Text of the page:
'Hysterical' critics rile Johnson

England manager vows to retain staff for Six Nations despite 'personal' criticism
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Say or think what you like about this England regime, Martin Johnson is not a man for turning. England's manager will march into next year's Six Nations Championship at the head of the same coaching team he inherited, and stuck by, 18 months ago.

Despite mounting criticism from supporters, reporters and ex-international players, concerned by another disappointing autumn series comprising three Tests, two defeats, one win and no joy whatsoever, Johnson remains solidly behind attack coach Brian Smith, defence coach Mike Ford, forwards' coach John Wells and scrummaging coach Graham Rowntree.

Bellowing from the same hymn sheet at Twickenham yesterday was the elite rugby director, Rob Andrew. "Martin picks his coaches and selects the team," Andrew said. "We have embarked on a long-term process and it is inevitable that we'll encounter some bumps along the way. I have total faith in what we have in place."

Equally inevitable is the picture flashing into many a mind, of ostrich backsides pointing at the sky and not a beak in sight. Because the Six Nations has to be the worst place for a team in desperate search of confidence and cohesion. Wales at home, a trip to Rome, Grand Slam champions Ireland at Twickenham, and that's just February. England's month of March is all about away days, first in warm and welcoming Edinburgh, then to France for a late-night romp in St-Denis.

To win a first title since 2003 via that schedule would be a majestic achievement. But it is hard to envisage. What is not difficult to predict, however, is how failure in the Six Nations could bring the whole edifice crashing down. England's record under Johnson is six victories from 14 Tests, and while selection has been reduced to a lottery because of a quite appalling spate of injuries, the fare served up at Twickenham this month made it alarmingly obvious that the Saxons set-up is not delivering the strength in depth required.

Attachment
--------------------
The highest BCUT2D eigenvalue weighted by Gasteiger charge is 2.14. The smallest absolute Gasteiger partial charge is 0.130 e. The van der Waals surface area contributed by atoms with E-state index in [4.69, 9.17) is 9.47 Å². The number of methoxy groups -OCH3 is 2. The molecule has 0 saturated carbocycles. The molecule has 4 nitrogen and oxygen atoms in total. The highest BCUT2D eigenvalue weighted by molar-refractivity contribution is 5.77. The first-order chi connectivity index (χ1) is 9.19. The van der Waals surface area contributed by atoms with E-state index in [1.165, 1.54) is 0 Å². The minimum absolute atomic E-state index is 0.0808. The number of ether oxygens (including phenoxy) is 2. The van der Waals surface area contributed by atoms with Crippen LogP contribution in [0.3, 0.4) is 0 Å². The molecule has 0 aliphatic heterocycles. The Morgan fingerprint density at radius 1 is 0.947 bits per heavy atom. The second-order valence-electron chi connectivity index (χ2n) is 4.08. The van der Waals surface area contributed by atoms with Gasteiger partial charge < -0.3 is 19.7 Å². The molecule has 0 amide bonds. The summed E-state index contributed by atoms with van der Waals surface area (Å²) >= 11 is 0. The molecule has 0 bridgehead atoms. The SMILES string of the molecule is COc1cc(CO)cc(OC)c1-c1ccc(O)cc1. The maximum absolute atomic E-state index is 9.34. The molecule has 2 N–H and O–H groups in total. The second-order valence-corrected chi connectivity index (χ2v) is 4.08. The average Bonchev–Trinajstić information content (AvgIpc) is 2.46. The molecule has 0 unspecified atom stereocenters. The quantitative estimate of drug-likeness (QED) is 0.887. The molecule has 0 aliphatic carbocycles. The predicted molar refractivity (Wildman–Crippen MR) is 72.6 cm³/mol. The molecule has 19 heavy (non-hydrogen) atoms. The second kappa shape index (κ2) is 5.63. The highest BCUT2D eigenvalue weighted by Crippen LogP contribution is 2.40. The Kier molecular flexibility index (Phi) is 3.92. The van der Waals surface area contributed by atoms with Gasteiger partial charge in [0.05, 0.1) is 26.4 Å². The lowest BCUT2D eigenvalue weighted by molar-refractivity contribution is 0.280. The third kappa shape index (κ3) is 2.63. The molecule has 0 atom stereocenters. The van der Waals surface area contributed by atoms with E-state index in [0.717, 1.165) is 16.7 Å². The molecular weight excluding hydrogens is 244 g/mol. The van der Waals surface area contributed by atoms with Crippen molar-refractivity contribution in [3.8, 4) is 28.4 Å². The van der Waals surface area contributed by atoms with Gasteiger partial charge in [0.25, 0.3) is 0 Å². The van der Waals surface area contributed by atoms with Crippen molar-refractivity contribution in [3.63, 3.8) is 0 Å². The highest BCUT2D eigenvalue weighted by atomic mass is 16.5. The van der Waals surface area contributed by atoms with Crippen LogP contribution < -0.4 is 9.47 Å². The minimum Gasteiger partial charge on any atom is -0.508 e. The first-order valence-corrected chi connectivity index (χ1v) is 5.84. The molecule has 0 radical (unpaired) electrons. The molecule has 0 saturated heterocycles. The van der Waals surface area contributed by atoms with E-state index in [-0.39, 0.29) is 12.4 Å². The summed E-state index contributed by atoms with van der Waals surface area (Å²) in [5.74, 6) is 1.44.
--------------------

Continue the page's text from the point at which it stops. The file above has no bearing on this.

Why else would Johnson call up Paul Doran-Jones, a prop from Gloucester who had to be introduced to the squad upon arrival at England's Bagshot HQ, and Courtney Lawes, a 20-year-old Northampton lock? Johnson lost 13 members of his elite player squad to injury before a ball was kicked in anger, and to underestimate the impact of such a fall-out is to err seriously.

However, the alarm bells have been up to migraine level because of the persistent impotence of England's attack, the lack of pace off the breakdown, slow ball and lateral ball-shuffling from wing to wing without denting the gain-line. That is why the coaches, rather than Johnson, have copped all the recent flak.

Josh Lewsey tore into the coaching set-up last week, but yesterday issued an apology to his victims. Johnson insists his men have been treated poorly, but issued a gentle reminder that he is not afraid to wave a blade around if required. He said: "We are working hard in every area to become better. We seemed to attract more criticism after beating Argentina than we did for losing to Australia and New Zealand, but I put that down to our first-half performance which was over-cautious in difficult conditions.

"But some of the criticism directed at our coaching staff has been personal, often wide of the mark, sometimes hysterical and even ridiculous. Look at what flak John [Wells] has taken, a guy whose CV includes helping England reach the 2007 World Cup final and winning two Heineken Cups and four Premiership titles as coach of Leicester.

"Criticising the coaches has become the thing to say when results go against England, but closer analysis reveals many other factors that contribute to a game's outcome. It is not nice to sack people, not very nice to drop guys, sometimes when they have played well. But I will take action for the good of the team if and when I feel it necessary."

Andrew believes rugby may have to get to grips with the growing injury crisis blighting the game in general. He said: "Injuries within the England squad this year have risen, from 25 per cent to 30 per cent. But during the autumn, we lost 40 per cent of both our senior squad and the Saxons, and that is simply not sustainable. If the upward trend of injuries continues as it is going, the game will have to address it, even if it means more law changes."